|Home | Contact us | Links | Archives|
Premier Opposes Parliament Meeting In Somalia
The 16-month-old legislature formed in neighboring Kenya will meet for the first time in Somalia on February 26, UN envoy to Somalia, Francois Fall, said on Monday after divisions between various arms of the Somali transitional government over its priorities and location.
"I am unhappy with the speaker's decision to appoint Baidoa and the timetable for the meeting," Prime Minister Ali Mohamed Gedi told reporters.
"I suggested that we should go and visit towns and cities in the country to build a bigger consensus for this decision of convening the parliament."
'I am unhappy with the speaker's decision to appoint Baidoa'
Gedi is an appointee of President Abdillahi Yusuf Ahmed, who signed a deal in Yemen on January 5 promising to patch up differences with Parliament Speaker Sharif Hassan Sheikh Aden to allow the transitional government to begin working effectively in Somalia.
Somalia has not had an effective central government since clan-based warlords overthrew dictator Mohamed Siyad Barre in 1991.
Warlords then turned on each other, carving the country of an estimated 8,2 million into a patchwork of fiefdoms.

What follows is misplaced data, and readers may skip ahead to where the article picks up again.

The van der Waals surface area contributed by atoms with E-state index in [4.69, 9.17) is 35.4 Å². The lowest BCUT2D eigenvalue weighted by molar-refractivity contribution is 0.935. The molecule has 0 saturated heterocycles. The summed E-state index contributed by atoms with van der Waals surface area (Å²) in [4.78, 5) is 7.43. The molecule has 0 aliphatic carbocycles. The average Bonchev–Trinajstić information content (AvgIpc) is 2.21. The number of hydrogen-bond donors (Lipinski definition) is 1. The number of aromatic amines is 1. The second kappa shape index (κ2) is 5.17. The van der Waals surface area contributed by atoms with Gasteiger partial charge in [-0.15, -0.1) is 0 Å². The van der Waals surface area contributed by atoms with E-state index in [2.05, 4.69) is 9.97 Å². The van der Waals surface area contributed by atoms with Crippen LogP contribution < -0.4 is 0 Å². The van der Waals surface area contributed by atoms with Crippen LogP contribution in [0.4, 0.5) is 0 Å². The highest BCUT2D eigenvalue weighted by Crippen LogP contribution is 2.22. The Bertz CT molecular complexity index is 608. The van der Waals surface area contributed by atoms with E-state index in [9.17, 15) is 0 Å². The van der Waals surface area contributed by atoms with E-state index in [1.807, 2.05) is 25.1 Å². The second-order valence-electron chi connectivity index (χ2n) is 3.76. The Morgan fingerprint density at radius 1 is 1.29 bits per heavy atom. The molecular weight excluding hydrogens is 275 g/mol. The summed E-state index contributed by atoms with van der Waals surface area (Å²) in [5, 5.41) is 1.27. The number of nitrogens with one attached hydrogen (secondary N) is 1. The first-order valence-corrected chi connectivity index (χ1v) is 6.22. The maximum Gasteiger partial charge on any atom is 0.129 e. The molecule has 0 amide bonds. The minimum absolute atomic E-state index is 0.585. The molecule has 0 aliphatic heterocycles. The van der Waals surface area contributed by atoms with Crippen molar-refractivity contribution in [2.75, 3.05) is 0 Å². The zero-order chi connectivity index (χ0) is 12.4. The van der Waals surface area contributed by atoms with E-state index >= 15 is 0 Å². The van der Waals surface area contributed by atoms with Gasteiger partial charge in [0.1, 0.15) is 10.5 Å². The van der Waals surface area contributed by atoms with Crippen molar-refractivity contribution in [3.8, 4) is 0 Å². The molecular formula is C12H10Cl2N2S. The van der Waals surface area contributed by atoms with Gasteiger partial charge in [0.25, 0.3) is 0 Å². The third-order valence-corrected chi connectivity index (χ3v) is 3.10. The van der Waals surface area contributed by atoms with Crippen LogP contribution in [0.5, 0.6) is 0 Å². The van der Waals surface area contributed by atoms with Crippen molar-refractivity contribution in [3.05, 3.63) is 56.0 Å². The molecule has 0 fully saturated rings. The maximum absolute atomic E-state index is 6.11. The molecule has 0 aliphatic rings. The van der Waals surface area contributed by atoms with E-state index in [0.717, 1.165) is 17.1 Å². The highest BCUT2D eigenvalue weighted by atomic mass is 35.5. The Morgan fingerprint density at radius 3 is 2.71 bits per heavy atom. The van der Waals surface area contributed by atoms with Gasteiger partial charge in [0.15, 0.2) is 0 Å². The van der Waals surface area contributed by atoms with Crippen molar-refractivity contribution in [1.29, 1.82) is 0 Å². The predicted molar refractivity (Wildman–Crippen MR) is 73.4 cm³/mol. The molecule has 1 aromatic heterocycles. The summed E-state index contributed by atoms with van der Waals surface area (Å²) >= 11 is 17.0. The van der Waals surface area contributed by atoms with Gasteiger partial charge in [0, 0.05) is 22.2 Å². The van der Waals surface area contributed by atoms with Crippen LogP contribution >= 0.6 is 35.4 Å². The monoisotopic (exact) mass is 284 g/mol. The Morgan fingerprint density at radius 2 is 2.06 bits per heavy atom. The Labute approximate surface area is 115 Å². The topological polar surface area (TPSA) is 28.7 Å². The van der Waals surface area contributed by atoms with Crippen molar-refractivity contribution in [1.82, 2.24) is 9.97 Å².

The transitional government formed after two years of peace talks in Kenya raised some hope, but its members quickly split.
Yusuf and Gedi set up operations in Jowhar, 90km northwest of the capital, Mogadishu, saying the city is unsafe.
Aden went to Mogadishu along with scores of legislators and some Cabinet members. He has repeatedly argued that the rest of the government should move to Mogadishu, recognized under the constitution as the capital, and said that it can be made secure.
Holding the first parliament in Baidoa was seen as a compromise solution between the two factions and one that would break the deadlock over the peace process.
Fall said on Wednesday that the diplomatic community would continue to support the peace process, but would not be drawn in on the parliamentary deal.
"We are here to offer every support to the Somali peace process but we have nothing to do with the scheduling of the internal set up.
"That is for the Somalis to decide."